State fair commission seeks lease with Crew after tough 2020

People and amusement rides at a fair.
The Ohio State Fair in 2016. (Farm and Dairy file photo)

The Ohio Expositions Commission agreed to a possible 75-year lease that would give the Columbus Crew SC access to about 25 acres of state land for a new practice facility in a Jan. 28 meeting.

This lease comes with a $2 million up front payment in April. That money would be a major help for the commission, after a year of cancellations and lost revenue.

“A $2 million up front payment is not just chicken feed,” said Andrew Doehrel, chair of the commission.

The Ohio Expo Center hosts multiple major events, including the Ohio State Fair, the All-American Quarter Horse Congress and the Ohio Beef Expo. It currently covers 360 acres, has parking for 12,000 vehicles and is also home to the Crew’s Mapfre Stadium. Like many fairgrounds and event centers, the center had to cancel many of its major events in 2020, including the state fair.

Doehrel said the Crew stepped up and recognized the expo center’s needs at this point.

“I’m pleased with what we have accomplished. The financial terms of the lease will help the agency, we will benefit from some of the shared improvements and the Crew will be able to stay here in Columbus with a new world-class practice facility,” said Virgil Strickler, general manager for the expo center and the state fair.


In earlier discussions, commission members worried about how the new facility would affect parking for the fair and other events.

“Now, our concern is attendance for anything that we have here … allowing us some time to test parking solutions that we have discussed and so forth,” Strickler said.

A copy of the lease indicated that the Ohio Expositions Commission would have priority for off-premises parking lots for the Ohio State Fair and the All-American Quarter Horse Congress, as long as these events don’t extend beyond the current number of dates they use.

The commission approved the agreement in an 11-1 vote, with Tom Price the only member who voted against it.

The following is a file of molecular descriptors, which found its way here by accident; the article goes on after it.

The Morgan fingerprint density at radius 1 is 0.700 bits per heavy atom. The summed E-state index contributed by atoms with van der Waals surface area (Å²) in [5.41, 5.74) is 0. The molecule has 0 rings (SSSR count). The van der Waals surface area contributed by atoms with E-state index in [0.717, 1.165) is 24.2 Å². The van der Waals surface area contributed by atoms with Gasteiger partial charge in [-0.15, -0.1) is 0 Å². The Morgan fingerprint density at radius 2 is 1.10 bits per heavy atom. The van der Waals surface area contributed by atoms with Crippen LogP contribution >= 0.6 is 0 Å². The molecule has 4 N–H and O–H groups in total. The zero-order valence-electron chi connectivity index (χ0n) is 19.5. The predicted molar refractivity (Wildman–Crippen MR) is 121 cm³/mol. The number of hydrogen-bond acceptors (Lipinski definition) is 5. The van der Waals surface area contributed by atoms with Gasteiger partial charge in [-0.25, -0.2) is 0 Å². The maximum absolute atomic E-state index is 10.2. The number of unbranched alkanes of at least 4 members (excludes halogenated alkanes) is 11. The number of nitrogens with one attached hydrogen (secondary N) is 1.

Price argued that the lease should be for a shorter term and that it did not go far enough to protect the state’s interests. He also expressed concern that members of the commission were told not to discuss the lease amongst themselves when they received a copy Jan. 14.

A spokesperson for the commission said members were asked not to discuss the lease amongst themselves before the meeting because it wanted transparency. Members were able to ask legal counsel questions before the meeting so they could discuss the lease together at a public meeting.


The lease could be for up to 75 years. After the first 40, the team will have the option to renew the lease seven times, for five years at a time.

After the $2 million up front payment, the yearly rent would be $100,000 annually for three years, then $200,000 for years after that, with adjustments for inflation every five years.

The commission’s decision allows Strickler to sign the lease on its behalf. The lease goes next to the Controlling Board for approval.

Strickler also said while the city of Columbus has also expressed interest in a portion of the expo center’s land, negotiations for that project are still ongoing and are separate from the lease agreed on at the meeting.


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